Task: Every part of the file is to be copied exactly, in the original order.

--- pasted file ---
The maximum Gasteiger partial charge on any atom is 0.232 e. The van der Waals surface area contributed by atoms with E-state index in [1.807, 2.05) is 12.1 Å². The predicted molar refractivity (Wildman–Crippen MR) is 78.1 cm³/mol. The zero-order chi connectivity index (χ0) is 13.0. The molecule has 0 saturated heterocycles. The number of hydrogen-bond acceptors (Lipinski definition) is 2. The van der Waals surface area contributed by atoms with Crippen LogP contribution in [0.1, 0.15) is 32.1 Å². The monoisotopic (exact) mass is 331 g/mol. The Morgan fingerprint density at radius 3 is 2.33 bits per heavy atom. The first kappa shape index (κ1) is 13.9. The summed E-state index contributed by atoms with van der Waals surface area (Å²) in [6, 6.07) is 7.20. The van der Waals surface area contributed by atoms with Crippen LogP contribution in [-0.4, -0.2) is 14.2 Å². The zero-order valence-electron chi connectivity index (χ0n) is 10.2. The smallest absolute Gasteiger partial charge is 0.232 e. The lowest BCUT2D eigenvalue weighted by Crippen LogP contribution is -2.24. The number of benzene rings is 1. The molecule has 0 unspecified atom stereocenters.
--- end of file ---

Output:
The maximum Gasteiger partial charge on any atom is 0.232 e. The van der Waals surface area contributed by atoms with E-state index in [1.807, 2.05) is 12.1 Å². The predicted molar refractivity (Wildman–Crippen MR) is 78.1 cm³/mol. The zero-order chi connectivity index (χ0) is 13.0. The molecule has 0 saturated heterocycles. The number of hydrogen-bond acceptors (Lipinski definition) is 2. The van der Waals surface area contributed by atoms with Crippen LogP contribution in [0.1, 0.15) is 32.1 Å². The monoisotopic (exact) mass is 331 g/mol. The Morgan fingerprint density at radius 3 is 2.33 bits per heavy atom. The first kappa shape index (κ1) is 13.9. The summed E-state index contributed by atoms with van der Waals surface area (Å²) in [6, 6.07) is 7.20. The van der Waals surface area contributed by atoms with Crippen LogP contribution in [-0.4, -0.2) is 14.2 Å². The zero-order valence-electron chi connectivity index (χ0n) is 10.2. The smallest absolute Gasteiger partial charge is 0.232 e. The lowest BCUT2D eigenvalue weighted by Crippen LogP contribution is -2.24. The number of benzene rings is 1. The molecule has 0 unspecified atom stereocenters.